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I have many single female friends who use the “reasoning” that as a woman alone they need to take extra safety precautions many of which are thinly disguised profiling. I decided to check if they are correct that females are more likely to be victims of crime by a stranger. They are not. Men are appreciably more likely to be be victims of crime by strangers. Crimes against children are almost always committed by someone the child knows well.

Statistics are one thing, but people also deserve to be comfortable in their own homes.


One of our first AirBNB guests were an older married couple from Queensland. They were in Perth for the birth of their first grandchild. They lady asked if she could sleep on the couch (which click-clacked into a small bed) because her husband was the bionic man with replaced, knees, hips, etc. and it would be more comfortable for them.

We were happy to accommodate. They were lovely. I secretly thought that perhaps one of them was a snorer. I also don’t think it was based on price due to their needs - but rather our location was ideal for them and there wasn’t many options for their needs.

However, I would be hesitate if someone messaged me and used the wording in the original post. Perhaps the guest’s first language isn’t English or perhaps they are slightly judgmental. I think you should always go with your gut on whether a guest will be the right fit.

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Just to have things clear: I said I would be hesitant. We are on instant book, and we never know what we are really going to get.

We are not talking about different political views here. It’s about having people in your home, your “private space”, your safe cocoon. And to me being a gay couple does add an extra layer of complexity to this. I don’t know what other LGBT-couples think about this? Maybe it’s worth an extra topic or maybe there already is an extra topic on this.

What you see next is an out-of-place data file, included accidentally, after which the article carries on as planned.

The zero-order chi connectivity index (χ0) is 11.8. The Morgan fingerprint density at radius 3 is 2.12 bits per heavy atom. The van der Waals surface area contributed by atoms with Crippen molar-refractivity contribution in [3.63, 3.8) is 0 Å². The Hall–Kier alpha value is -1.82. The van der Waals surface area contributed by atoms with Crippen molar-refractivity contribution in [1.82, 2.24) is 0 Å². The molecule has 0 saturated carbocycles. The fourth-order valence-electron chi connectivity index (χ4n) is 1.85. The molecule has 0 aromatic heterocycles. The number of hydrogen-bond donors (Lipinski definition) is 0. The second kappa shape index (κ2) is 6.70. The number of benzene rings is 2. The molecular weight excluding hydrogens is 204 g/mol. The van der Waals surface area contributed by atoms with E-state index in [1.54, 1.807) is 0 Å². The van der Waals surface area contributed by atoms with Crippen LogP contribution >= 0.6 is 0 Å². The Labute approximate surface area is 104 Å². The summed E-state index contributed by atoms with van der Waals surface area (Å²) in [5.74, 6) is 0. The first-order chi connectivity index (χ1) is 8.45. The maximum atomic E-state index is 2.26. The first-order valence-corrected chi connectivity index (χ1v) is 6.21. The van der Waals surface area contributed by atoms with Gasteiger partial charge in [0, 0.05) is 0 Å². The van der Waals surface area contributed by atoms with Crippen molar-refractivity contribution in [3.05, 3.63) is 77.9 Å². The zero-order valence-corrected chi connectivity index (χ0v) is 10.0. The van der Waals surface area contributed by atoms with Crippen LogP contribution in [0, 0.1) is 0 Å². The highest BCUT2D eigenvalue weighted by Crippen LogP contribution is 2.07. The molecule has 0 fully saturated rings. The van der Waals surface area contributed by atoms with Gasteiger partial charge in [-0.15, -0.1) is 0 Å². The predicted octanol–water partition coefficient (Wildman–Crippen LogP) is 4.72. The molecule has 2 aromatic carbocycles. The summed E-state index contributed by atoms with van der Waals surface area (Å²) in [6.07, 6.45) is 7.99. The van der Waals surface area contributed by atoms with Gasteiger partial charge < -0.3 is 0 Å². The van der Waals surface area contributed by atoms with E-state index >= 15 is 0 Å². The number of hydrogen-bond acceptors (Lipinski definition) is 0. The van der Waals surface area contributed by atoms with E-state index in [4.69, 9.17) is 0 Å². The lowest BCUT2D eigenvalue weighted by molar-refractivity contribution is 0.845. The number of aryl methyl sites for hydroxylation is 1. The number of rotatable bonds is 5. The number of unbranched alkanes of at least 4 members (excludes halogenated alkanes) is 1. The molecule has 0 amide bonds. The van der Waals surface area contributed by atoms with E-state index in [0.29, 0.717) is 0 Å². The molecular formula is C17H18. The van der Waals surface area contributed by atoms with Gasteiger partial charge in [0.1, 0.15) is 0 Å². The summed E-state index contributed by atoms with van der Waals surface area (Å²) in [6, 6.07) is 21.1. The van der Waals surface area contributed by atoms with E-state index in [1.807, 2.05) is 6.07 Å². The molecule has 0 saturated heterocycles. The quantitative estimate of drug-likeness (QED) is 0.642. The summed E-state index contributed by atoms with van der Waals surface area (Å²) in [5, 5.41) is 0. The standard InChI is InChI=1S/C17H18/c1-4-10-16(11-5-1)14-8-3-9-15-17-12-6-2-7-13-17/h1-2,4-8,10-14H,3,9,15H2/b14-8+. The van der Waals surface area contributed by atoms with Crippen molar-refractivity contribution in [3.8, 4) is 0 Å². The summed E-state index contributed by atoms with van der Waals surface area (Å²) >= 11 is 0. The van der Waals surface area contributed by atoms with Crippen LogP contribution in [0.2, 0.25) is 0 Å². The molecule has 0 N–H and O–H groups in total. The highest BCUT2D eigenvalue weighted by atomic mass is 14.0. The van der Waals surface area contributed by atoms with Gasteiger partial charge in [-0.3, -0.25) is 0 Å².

First of all, although we live in a relatively open minded city and neighborhood, we are still living in a relative conservative country and continent. This means that for professional reasons, my hubby can’t shout out to the world that we are a couple. For that reason in our listings we don’t explicitly tell that we are a couple. But of course people can always “suppose”. Although to the most ‘conservative’ people it might not even cross there mind.
Anyway, each time we have a guest, it’s deciding to come out, to leave it totally in the middle or to put up a charade. This is not ideal, but it is what it is, for the moment being we have to accept it as it is.

Why is this always a dilemma? There still is a fair deal of blatant and latent homophobia in the world. Depending on the degree of homophobia the consequences could go from an undeserved low star rating to (let’s put it extremely extreme) homicide: Putting us out of business to putting us out of life.

So I don’t think it’s fair to go calling me judgmental :confused: (If that was your intention). I would like to be able to welcome everyone in my home, regardless of who and what they are, but very unfortunately the world is what it is, and my bottomline will always be that their freedom ends where my freedom starts. And my freedom is to live a happy tranquil live with the man I deeply love.

You are totally right that e.a. females are much more likely to be raped by someone they know than by a stranger. The statistics show this, yes! But I have two questions about these statistics (which I really don’t know the answer to):

  1. Is a host you have known for 2 days considered a stranger in these statistics?
  2. Are these statistics not influenced by the fact that females, being smart and having good instincts, do thoroughly profile strangers, but let their guard down with people who have worked their way into their circle of trust?

In the end most of us do some sort of profiling. I think it’s a human thing, that we got from evolution. If profiling is still justified in the year 2017 and still useful that is totally up for discussion. And one could discuss “against” for several reasons and one could discuss “for” for as many reasons.


I wouldn’t be much annoyed by these requests IF they didn’t bring consequences for your -however small they might be-.

If you turn down too many requests indeed your listing might be pushed down, and I doubt that takes into account the fact that some of those requests were ludicrious to start with.